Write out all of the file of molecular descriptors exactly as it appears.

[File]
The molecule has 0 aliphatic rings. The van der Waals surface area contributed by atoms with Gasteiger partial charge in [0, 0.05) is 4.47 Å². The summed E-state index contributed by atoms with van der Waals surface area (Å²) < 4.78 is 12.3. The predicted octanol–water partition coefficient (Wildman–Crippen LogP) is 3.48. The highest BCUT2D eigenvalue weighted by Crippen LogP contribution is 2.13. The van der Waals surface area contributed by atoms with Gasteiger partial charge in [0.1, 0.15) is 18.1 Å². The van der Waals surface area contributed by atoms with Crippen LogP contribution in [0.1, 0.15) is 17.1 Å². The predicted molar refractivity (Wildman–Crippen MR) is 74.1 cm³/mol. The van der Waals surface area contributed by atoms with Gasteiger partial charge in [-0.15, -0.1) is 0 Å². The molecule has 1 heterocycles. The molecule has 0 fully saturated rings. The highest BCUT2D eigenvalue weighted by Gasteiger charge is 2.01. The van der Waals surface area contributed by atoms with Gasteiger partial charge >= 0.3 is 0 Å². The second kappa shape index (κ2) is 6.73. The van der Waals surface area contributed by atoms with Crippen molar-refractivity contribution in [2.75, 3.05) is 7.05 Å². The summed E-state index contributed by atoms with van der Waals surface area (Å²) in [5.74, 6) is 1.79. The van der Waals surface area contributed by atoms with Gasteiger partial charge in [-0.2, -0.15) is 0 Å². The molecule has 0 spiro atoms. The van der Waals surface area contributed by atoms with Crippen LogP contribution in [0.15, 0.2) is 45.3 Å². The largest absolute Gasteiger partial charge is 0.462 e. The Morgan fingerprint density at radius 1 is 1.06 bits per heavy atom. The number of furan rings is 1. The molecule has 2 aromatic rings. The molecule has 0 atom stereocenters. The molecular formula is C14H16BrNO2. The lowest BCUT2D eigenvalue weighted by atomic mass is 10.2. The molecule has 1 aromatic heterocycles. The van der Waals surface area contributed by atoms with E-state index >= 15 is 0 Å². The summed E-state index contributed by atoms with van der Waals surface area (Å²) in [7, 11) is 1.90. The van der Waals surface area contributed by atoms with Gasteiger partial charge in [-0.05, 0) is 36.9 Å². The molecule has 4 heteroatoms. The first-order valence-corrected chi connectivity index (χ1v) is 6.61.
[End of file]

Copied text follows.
The molecule has 0 aliphatic rings. The van der Waals surface area contributed by atoms with Gasteiger partial charge in [0, 0.05) is 4.47 Å². The summed E-state index contributed by atoms with van der Waals surface area (Å²) < 4.78 is 12.3. The predicted octanol–water partition coefficient (Wildman–Crippen LogP) is 3.48. The highest BCUT2D eigenvalue weighted by Crippen LogP contribution is 2.13. The van der Waals surface area contributed by atoms with Gasteiger partial charge in [0.1, 0.15) is 18.1 Å². The van der Waals surface area contributed by atoms with Crippen LogP contribution in [0.1, 0.15) is 17.1 Å². The predicted molar refractivity (Wildman–Crippen MR) is 74.1 cm³/mol. The van der Waals surface area contributed by atoms with Gasteiger partial charge in [-0.15, -0.1) is 0 Å². The molecule has 1 heterocycles. The molecule has 0 fully saturated rings. The highest BCUT2D eigenvalue weighted by Gasteiger charge is 2.01. The van der Waals surface area contributed by atoms with Gasteiger partial charge >= 0.3 is 0 Å². The second kappa shape index (κ2) is 6.73. The van der Waals surface area contributed by atoms with Crippen molar-refractivity contribution in [2.75, 3.05) is 7.05 Å². The summed E-state index contributed by atoms with van der Waals surface area (Å²) in [5.74, 6) is 1.79. The van der Waals surface area contributed by atoms with Gasteiger partial charge in [-0.2, -0.15) is 0 Å². The molecule has 0 spiro atoms. The van der Waals surface area contributed by atoms with Crippen LogP contribution in [0.15, 0.2) is 45.3 Å². The largest absolute Gasteiger partial charge is 0.462 e. The Morgan fingerprint density at radius 1 is 1.06 bits per heavy atom. The number of furan rings is 1. The molecule has 2 aromatic rings. The molecule has 0 atom stereocenters. The molecular formula is C14H16BrNO2. The lowest BCUT2D eigenvalue weighted by atomic mass is 10.2. The molecule has 1 aromatic heterocycles. The van der Waals surface area contributed by atoms with E-state index >= 15 is 0 Å². The summed E-state index contributed by atoms with van der Waals surface area (Å²) in [7, 11) is 1.90. The van der Waals surface area contributed by atoms with Gasteiger partial charge in [-0.05, 0) is 36.9 Å². The molecule has 4 heteroatoms. The first-order valence-corrected chi connectivity index (χ1v) is 6.61.